I'm not talking about regular anxiety and stress like when you have a major test and you're worried about your grade or what's going to happen to your social status in college if you're an introvert that has a hard time talking to people. Those are things that many people worry about and it's not what constitutes an anxiety disorder. Don't get me wrong, those fears are completely valid and could certainly be included in an anxiety disorder, but odds are if your worries stick to practical things like that, you probably don't have an anxiety order, but rather just anxiety produced from stress.

Having an anxiety disorder while in college can be interesting. Some days are good and others you wake up and you just feel on edge or depleted even though you just woke up. And sometimes even talking about it doesn't bring much of a change.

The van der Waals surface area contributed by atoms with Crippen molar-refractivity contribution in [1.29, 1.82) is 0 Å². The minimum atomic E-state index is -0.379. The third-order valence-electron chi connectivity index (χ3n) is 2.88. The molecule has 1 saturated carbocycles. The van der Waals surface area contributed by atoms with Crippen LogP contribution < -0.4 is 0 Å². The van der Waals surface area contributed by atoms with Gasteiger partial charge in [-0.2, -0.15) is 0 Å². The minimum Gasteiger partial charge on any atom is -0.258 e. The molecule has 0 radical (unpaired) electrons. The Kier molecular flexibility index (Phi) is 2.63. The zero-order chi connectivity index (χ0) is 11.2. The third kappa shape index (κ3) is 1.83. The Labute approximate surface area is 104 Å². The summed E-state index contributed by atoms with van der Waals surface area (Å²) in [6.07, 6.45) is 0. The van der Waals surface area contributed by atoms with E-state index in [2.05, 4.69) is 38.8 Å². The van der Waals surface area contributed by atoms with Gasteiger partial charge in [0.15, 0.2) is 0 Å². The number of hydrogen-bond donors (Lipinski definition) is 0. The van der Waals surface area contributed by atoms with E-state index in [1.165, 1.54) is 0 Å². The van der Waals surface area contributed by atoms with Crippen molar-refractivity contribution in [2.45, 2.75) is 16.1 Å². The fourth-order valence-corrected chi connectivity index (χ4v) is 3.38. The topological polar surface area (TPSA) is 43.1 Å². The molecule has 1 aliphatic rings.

Going through college with an anxiety disorder can be difficult, but anxiety doesn't have to define your college experience. I've had anxiety since I was a child, anxiety that has taken different forms in different stages of my life. But surrounding myself with people who encourage me was a necessity. Maybe they can't completely relate, but they have helped to lighten my mood when I'm having a bad day internally.

It is normal for someone who struggles with anxiety to wonder when life will get better, but maybe we're taking the wrong approach. Maybe instead of wondering when our anxiety will end completely, we need to think about the good days in between and embrace those so much that, when we have a bad or an anxious day, we can draw strength from the good memories.

Cover Image Credit: Unsplash - Gerome Viavant